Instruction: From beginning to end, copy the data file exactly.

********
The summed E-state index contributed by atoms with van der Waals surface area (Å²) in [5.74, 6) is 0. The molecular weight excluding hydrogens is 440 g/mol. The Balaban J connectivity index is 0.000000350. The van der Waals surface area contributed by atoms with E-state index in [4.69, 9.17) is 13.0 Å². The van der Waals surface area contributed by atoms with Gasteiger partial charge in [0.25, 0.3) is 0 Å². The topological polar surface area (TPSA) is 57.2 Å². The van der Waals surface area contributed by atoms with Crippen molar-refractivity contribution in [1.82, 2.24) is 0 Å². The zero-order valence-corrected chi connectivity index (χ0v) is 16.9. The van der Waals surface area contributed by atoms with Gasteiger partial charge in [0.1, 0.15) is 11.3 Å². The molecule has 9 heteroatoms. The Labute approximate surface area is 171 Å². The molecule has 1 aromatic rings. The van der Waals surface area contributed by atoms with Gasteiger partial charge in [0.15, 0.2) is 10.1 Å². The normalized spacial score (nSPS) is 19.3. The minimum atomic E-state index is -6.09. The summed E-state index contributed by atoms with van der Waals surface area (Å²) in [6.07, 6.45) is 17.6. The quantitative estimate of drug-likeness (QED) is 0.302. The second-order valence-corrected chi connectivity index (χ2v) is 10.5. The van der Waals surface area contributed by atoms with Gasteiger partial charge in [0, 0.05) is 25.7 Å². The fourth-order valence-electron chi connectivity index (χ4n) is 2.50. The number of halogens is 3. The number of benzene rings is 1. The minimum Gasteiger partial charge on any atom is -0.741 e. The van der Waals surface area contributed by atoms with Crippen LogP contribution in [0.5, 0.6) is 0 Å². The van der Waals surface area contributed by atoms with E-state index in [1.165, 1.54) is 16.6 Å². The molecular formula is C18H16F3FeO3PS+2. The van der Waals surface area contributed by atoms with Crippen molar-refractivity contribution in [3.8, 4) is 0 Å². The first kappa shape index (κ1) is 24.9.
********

The summed E-state index contributed by atoms with van der Waals surface area (Å²) in [5.74, 6) is 0. The molecular weight excluding hydrogens is 440 g/mol. The Balaban J connectivity index is 0.000000350. The van der Waals surface area contributed by atoms with E-state index in [4.69, 9.17) is 13.0 Å². The van der Waals surface area contributed by atoms with Gasteiger partial charge in [0.25, 0.3) is 0 Å². The topological polar surface area (TPSA) is 57.2 Å². The van der Waals surface area contributed by atoms with Crippen molar-refractivity contribution in [1.82, 2.24) is 0 Å². The zero-order valence-corrected chi connectivity index (χ0v) is 16.9. The van der Waals surface area contributed by atoms with Gasteiger partial charge in [0.1, 0.15) is 11.3 Å². The molecule has 9 heteroatoms. The Labute approximate surface area is 171 Å². The molecule has 1 aromatic rings. The van der Waals surface area contributed by atoms with Gasteiger partial charge in [0.15, 0.2) is 10.1 Å². The normalized spacial score (nSPS) is 19.3. The minimum atomic E-state index is -6.09. The summed E-state index contributed by atoms with van der Waals surface area (Å²) in [6.07, 6.45) is 17.6. The quantitative estimate of drug-likeness (QED) is 0.302. The second-order valence-corrected chi connectivity index (χ2v) is 10.5. The van der Waals surface area contributed by atoms with Gasteiger partial charge in [0, 0.05) is 25.7 Å². The fourth-order valence-electron chi connectivity index (χ4n) is 2.50. The number of halogens is 3. The number of benzene rings is 1. The minimum Gasteiger partial charge on any atom is -0.741 e. The van der Waals surface area contributed by atoms with Crippen LogP contribution in [0.5, 0.6) is 0 Å². The van der Waals surface area contributed by atoms with E-state index in [1.165, 1.54) is 16.6 Å². The molecular formula is C18H16F3FeO3PS+2. The van der Waals surface area contributed by atoms with Crippen molar-refractivity contribution in [3.8, 4) is 0 Å². The first kappa shape index (κ1) is 24.9.